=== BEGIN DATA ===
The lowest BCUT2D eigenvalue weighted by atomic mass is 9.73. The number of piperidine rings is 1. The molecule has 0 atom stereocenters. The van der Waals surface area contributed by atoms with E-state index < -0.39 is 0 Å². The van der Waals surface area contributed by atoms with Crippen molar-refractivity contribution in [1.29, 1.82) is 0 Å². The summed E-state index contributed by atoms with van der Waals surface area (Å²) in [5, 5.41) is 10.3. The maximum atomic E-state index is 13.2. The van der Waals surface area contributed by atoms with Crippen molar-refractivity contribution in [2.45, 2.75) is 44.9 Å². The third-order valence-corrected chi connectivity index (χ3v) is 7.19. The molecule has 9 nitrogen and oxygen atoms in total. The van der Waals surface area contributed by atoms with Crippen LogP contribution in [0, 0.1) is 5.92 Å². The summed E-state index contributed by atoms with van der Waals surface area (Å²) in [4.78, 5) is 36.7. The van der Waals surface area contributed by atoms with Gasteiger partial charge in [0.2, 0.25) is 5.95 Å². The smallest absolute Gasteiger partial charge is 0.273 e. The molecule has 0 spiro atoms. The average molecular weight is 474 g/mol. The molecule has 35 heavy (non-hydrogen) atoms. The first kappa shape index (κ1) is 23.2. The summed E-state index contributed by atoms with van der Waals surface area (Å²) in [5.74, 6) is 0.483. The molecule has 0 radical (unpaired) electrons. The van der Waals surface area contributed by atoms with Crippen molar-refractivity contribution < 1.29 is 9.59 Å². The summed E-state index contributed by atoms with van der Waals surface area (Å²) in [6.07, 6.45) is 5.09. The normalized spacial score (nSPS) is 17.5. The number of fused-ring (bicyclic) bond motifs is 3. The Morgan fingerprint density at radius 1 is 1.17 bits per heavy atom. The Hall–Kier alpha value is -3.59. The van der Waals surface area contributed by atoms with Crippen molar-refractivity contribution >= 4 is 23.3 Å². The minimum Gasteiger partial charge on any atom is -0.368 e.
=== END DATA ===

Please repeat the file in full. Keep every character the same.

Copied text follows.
The lowest BCUT2D eigenvalue weighted by atomic mass is 9.73. The number of piperidine rings is 1. The molecule has 0 atom stereocenters. The van der Waals surface area contributed by atoms with E-state index < -0.39 is 0 Å². The van der Waals surface area contributed by atoms with Crippen molar-refractivity contribution in [1.29, 1.82) is 0 Å². The summed E-state index contributed by atoms with van der Waals surface area (Å²) in [5, 5.41) is 10.3. The maximum atomic E-state index is 13.2. The van der Waals surface area contributed by atoms with Crippen molar-refractivity contribution in [2.45, 2.75) is 44.9 Å². The third-order valence-corrected chi connectivity index (χ3v) is 7.19. The molecule has 9 nitrogen and oxygen atoms in total. The van der Waals surface area contributed by atoms with Crippen LogP contribution in [0, 0.1) is 5.92 Å². The summed E-state index contributed by atoms with van der Waals surface area (Å²) in [4.78, 5) is 36.7. The van der Waals surface area contributed by atoms with Gasteiger partial charge in [0.2, 0.25) is 5.95 Å². The smallest absolute Gasteiger partial charge is 0.273 e. The molecule has 0 spiro atoms. The average molecular weight is 474 g/mol. The molecule has 35 heavy (non-hydrogen) atoms. The first kappa shape index (κ1) is 23.2. The summed E-state index contributed by atoms with van der Waals surface area (Å²) in [5.74, 6) is 0.483. The molecule has 0 radical (unpaired) electrons. The van der Waals surface area contributed by atoms with Crippen molar-refractivity contribution < 1.29 is 9.59 Å². The summed E-state index contributed by atoms with van der Waals surface area (Å²) in [6.07, 6.45) is 5.09. The normalized spacial score (nSPS) is 17.5. The number of fused-ring (bicyclic) bond motifs is 3. The Morgan fingerprint density at radius 1 is 1.17 bits per heavy atom. The Hall–Kier alpha value is -3.59. The van der Waals surface area contributed by atoms with Crippen molar-refractivity contribution >= 4 is 23.3 Å². The minimum Gasteiger partial charge on any atom is -0.368 e.